Changes at the BCLA

Research output: Contribution to journalEditorial

Abstract

As we welcome 2014 we say goodbye to 2013 and I must start with an apology to authors who have submitted papers to CLAE and seen a delay in either the review process or the hard copy publication of their proofed article. The delays were caused by a major hike in the number of submissions to the journal in 2012 that increased further in 2013. In the 12 months leading to the end of October 2011 we had 94 new paper submissions, and for the same period to the end of 2012 the journal had 116 new papers. In 2012 we were awarded an impact factor for the first time and following that the next 12 month period to the end of October 2013 saw a massive increase in submissions with 171 new manuscripts being submitted. This is nearly twice as many papers as 2 years ago and 3 times as many as when I took over as Editor-in-Chief. In addition to this the UK academics will know that 2014 is a REF year (Research Excellence Framework) where universities are judged on their research and one of the major components of this measure remains to be published papers so there is a push to publishing before the REF deadline for counting. The rejection rate at CLAE has gone up too and currently is around 50% (more than double the rejection rate when I took over as Editor-in-Chief). At CLAE the number of pages that we publish each year has remained the same since 2007. When compiling issue 1 for 2014 I chose the papers to be included from the papers that were proofed and ready to go and there were around 200 proofed pages ready, which is enough to fill 3½ issues! At present Elsevier and the BCLA are preparing to increase the number the pages published per issue so that we can clear some of this backlog and remain up to date with the papers published in CLAE. I should add that on line publishing of papers is still available and there may have been review delays but there are no publishing online so authors can still get an epub on line final version of their paper with a DOI (digital object identifier) number enabling the paper to be cited.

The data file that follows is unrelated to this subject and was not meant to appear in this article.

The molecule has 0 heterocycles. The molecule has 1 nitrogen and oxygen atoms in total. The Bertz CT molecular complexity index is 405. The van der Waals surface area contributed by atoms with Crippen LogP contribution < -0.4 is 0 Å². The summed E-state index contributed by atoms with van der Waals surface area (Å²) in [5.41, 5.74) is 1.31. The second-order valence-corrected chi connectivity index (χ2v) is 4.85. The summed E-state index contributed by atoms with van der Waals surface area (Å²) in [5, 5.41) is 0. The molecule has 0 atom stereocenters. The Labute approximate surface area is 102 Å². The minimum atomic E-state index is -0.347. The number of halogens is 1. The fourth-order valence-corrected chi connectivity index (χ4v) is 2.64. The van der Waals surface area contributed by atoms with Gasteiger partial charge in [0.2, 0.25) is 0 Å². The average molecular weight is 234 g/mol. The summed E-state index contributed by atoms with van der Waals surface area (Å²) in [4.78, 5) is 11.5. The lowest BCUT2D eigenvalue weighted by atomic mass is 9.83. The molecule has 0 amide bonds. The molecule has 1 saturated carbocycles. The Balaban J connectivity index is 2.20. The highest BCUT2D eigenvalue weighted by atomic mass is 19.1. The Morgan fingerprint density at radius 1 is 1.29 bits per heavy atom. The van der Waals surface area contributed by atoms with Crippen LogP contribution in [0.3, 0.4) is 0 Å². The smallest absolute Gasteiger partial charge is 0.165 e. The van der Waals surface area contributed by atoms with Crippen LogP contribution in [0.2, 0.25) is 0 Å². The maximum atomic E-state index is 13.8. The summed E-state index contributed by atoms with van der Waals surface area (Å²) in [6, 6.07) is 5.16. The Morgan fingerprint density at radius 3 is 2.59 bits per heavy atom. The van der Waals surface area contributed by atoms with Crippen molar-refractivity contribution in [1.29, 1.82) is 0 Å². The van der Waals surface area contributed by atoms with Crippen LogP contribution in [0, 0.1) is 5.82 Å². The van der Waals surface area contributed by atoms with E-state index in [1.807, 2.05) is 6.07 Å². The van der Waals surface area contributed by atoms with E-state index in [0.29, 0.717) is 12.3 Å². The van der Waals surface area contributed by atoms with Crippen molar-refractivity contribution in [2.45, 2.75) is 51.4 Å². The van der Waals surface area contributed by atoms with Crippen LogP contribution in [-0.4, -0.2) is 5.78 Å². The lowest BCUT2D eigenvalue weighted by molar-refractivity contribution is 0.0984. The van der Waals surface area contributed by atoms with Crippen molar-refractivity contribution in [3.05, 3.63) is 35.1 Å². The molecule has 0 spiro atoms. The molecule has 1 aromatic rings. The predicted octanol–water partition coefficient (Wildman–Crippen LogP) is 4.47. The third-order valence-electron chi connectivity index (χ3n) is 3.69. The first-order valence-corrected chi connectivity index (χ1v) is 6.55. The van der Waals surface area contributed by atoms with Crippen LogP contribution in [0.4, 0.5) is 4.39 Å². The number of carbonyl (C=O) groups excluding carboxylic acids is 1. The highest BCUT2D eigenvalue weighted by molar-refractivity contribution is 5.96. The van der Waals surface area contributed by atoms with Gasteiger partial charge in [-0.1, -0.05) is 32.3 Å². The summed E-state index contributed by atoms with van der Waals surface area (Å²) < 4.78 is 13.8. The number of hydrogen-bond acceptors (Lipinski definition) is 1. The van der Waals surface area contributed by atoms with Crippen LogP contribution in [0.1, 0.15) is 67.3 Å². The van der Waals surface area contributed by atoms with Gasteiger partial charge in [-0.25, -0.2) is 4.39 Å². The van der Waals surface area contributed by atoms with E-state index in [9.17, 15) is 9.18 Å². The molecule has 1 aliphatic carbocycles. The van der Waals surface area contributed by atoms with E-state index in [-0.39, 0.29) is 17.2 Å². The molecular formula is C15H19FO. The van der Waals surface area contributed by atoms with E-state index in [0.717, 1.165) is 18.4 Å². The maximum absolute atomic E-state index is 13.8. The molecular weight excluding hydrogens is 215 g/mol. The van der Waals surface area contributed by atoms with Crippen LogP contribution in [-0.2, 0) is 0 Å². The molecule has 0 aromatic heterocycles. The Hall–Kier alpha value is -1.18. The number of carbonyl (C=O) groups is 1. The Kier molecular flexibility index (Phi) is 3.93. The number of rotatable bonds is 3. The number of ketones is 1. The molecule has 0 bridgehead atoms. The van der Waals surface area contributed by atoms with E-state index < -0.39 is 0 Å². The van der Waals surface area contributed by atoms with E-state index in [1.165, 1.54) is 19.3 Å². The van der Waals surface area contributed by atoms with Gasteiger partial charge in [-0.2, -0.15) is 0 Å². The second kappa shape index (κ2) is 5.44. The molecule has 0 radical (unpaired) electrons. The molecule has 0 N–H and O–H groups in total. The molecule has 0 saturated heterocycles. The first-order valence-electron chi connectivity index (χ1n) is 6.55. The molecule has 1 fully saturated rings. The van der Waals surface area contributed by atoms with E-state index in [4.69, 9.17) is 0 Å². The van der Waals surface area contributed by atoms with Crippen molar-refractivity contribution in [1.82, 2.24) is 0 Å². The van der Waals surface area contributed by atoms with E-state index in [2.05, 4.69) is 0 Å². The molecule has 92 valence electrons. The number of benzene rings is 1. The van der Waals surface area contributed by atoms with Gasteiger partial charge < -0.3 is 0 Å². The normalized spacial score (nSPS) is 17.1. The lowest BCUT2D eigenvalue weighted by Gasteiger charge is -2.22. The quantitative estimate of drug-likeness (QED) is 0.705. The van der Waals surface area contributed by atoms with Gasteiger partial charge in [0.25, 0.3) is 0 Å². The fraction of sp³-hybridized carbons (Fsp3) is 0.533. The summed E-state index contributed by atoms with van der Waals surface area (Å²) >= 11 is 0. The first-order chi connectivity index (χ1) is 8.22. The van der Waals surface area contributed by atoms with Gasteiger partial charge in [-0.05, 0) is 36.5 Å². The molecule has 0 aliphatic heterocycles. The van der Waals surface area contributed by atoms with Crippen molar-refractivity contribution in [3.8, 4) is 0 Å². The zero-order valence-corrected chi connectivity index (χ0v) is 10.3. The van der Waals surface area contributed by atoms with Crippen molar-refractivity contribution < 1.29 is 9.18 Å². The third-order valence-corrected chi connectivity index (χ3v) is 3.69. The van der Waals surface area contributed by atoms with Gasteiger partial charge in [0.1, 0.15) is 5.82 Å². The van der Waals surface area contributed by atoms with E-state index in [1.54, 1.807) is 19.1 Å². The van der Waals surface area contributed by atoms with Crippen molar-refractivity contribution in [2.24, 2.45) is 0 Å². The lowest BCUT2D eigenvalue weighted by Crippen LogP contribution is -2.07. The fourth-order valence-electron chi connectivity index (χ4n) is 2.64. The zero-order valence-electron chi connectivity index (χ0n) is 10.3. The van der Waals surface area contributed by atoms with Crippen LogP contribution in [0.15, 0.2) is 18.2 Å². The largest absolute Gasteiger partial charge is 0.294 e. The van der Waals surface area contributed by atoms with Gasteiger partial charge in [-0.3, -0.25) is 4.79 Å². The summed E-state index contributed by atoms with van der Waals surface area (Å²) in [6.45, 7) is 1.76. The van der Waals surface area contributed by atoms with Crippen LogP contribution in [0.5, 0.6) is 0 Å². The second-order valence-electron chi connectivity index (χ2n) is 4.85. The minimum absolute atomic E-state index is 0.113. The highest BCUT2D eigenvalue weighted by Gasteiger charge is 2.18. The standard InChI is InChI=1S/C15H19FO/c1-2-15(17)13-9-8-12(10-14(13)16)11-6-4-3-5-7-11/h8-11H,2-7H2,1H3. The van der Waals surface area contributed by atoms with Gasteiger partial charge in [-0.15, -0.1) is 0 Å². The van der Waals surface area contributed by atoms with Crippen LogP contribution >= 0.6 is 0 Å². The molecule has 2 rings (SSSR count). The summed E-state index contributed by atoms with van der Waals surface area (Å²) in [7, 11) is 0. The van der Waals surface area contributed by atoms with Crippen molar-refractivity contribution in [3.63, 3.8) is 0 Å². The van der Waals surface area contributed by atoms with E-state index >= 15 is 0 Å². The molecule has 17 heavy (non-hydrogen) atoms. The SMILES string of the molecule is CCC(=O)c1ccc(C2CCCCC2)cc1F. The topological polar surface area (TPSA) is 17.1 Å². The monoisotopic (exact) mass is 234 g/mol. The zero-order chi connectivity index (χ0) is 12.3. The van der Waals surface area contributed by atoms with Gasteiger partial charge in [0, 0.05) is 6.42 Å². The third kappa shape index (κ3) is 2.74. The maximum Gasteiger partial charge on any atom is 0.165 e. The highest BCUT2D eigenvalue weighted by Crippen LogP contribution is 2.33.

There are two awards that were made in 2013 that I would like to make special mention of. One was for my good friend Jan Bergmanson, who was awarded an honorary life fellowship of the College of Optometrists. Jan has served on the editorial board of CLAE for many years and in 2013 also celebrated 30 years of his annual ‘Texan Corneal and contact lens meeting’. The other award I wish to mention is Judith Morris, who was the BCLA Gold Medal Award winner in 2013. Judith has had many roles in her career and worked at Moorfields Eye Hospital, the Institute of Optometry and currently at City University. She has been the Europe Middle East and Africa President of IACLE (International Association of Contact Lens Educators) for many years and I think I am correct in saying that Judith is the only person who was President of both the BCLA (1983) and a few years later she was the President College of Optometrists (1989). Judith was also instrumental in introducing Vivien Freeman to the BCLA as they had been friends and Judith suggested that Vivien apply for an administrative job at the BCLA. Fast forward 29 years and in December 2013 Vivien stepped down as Secretary General of the BCLA. I would like to offer my own personal thanks to Vivien for her support of CLAE and of me over the years. The BCLA will not be the same and I wish you well in your future plans. But 2014 brings in a new position to the BCLA – Cheryl Donnelly has been given the new role of Chief Executive Officer. Cheryl was President of the BCLA in 2000 and has previously served on council. I look forward to working with Cheryl and envisage a bright future for the BCLA and CLAE.